In the April 2013 issue of the Journal of Clinical Microbiology, they reported that in this assay ddPCR’s sensitivity, specificity, and kinetics were nearly identical to those in the qPCR. Also, ddPCR could detect MRSA with 95% confidence from a swab containing as few as 90–100 CFU of the strain. Significantly, the limit of detection for mecA was not affected by the presence of up to 105 CFU methicillin-sensitive Staphylococcus aureus (MSSA) or another potentially confounding strain in the reaction mix. Their results also agreed with the Cepheid MRSA GeneXpert assay, a qPCR assay and FDA-approved IVD for MRSA infection.
Dr. Sullivan is a strong proponent of ddPCR as a diagnostic tool. She is collaborating with others to develop ddPCR IVDs to identify KRAS mutations in FFPE samples for colorectal carcinoma. She finds that the strength of ddPCR is that it is “more sensitive [than qPCR] and could give results with much smaller sample volumes.” Also, the nasal swab samples for the MRSA study did not require an additional spin column purification step following extraction.
However, she identified potential hurdles to the wide adoption of ddPCR, including an insufficient number of users having access to the system. As with Dr. Dodd, she had issues with the high cost and time required to make droplets for ddPCR.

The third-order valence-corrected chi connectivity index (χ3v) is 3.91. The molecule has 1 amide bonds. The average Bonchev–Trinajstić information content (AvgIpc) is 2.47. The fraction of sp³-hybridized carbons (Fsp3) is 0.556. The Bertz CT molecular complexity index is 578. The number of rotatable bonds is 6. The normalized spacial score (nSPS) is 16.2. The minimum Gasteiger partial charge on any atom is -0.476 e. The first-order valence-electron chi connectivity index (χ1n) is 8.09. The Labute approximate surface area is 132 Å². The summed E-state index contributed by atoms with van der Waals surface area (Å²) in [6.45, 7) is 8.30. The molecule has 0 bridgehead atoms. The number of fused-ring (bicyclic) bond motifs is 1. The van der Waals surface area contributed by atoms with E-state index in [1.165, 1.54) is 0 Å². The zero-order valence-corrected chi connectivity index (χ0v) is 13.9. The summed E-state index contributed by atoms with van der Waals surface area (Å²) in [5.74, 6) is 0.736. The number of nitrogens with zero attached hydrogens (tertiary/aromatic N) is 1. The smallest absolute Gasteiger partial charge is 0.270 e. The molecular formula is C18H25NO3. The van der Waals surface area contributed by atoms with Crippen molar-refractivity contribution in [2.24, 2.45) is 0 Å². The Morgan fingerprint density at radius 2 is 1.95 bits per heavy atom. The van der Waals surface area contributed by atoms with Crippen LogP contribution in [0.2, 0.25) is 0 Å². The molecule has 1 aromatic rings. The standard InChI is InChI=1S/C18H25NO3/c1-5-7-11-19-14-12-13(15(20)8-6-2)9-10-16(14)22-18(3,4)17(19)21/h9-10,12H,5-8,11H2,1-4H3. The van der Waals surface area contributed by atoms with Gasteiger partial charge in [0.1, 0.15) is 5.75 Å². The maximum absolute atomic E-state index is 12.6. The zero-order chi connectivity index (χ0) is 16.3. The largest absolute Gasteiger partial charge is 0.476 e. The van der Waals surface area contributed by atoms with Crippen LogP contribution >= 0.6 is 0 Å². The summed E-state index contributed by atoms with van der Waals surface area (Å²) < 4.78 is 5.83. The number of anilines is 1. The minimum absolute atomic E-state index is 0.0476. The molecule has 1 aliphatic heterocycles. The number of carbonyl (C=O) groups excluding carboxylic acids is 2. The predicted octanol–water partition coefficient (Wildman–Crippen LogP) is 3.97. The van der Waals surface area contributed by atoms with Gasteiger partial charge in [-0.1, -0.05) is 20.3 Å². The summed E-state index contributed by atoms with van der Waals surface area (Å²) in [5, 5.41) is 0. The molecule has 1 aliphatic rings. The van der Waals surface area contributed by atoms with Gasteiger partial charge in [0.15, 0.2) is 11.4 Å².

Single-Cell Genomic Analysis
Most diseases start at the level of the single cell—whether the initiating event is a preoncogenic mutation giving rise to a tumor, or a viral or bacterial infection—a single cell is the first to generate or receive a signal that initiates a series of events resulting in illness. How can experimental techniques that are designed for populations of thousands of cells be useful for understanding what is going on in one cell?
Since the principle of dPCR is to amplify DNA at the single-molecule level, it is ideally suited for genetic investigation of single cells. Richard Mathies, Ph.D., professor of chemistry at the University of California, Berkeley, has developed a method for extracting genomic DNA from single cells for further analysis using dPCR.